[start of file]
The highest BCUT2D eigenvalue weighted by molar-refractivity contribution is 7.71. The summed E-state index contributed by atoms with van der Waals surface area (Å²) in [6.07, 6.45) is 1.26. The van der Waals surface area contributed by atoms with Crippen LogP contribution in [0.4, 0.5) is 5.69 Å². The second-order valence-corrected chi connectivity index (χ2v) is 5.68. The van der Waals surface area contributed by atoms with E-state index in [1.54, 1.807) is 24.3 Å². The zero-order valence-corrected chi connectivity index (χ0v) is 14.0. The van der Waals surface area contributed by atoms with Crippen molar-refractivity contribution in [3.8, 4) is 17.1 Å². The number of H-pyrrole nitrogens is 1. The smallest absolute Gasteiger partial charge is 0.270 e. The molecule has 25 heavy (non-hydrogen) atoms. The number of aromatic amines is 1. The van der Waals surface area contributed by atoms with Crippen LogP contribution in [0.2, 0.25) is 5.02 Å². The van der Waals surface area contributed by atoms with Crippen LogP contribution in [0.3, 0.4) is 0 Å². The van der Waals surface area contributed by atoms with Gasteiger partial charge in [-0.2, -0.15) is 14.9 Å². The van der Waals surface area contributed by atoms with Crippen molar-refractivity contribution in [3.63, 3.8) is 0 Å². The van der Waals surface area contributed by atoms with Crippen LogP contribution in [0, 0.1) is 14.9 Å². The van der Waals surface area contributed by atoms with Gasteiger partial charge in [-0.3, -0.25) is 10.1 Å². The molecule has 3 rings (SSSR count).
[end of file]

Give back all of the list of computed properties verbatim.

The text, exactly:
The highest BCUT2D eigenvalue weighted by molar-refractivity contribution is 7.71. The summed E-state index contributed by atoms with van der Waals surface area (Å²) in [6.07, 6.45) is 1.26. The van der Waals surface area contributed by atoms with Crippen LogP contribution in [0.4, 0.5) is 5.69 Å². The second-order valence-corrected chi connectivity index (χ2v) is 5.68. The van der Waals surface area contributed by atoms with E-state index in [1.54, 1.807) is 24.3 Å². The zero-order valence-corrected chi connectivity index (χ0v) is 14.0. The van der Waals surface area contributed by atoms with Crippen molar-refractivity contribution in [3.8, 4) is 17.1 Å². The number of H-pyrrole nitrogens is 1. The smallest absolute Gasteiger partial charge is 0.270 e. The molecule has 25 heavy (non-hydrogen) atoms. The number of aromatic amines is 1. The van der Waals surface area contributed by atoms with Crippen LogP contribution in [0.2, 0.25) is 5.02 Å². The van der Waals surface area contributed by atoms with Crippen LogP contribution in [0.3, 0.4) is 0 Å². The van der Waals surface area contributed by atoms with Gasteiger partial charge in [-0.2, -0.15) is 14.9 Å². The van der Waals surface area contributed by atoms with Crippen molar-refractivity contribution in [3.63, 3.8) is 0 Å². The van der Waals surface area contributed by atoms with Crippen LogP contribution in [0, 0.1) is 14.9 Å². The van der Waals surface area contributed by atoms with Gasteiger partial charge in [-0.3, -0.25) is 10.1 Å². The molecule has 3 rings (SSSR count).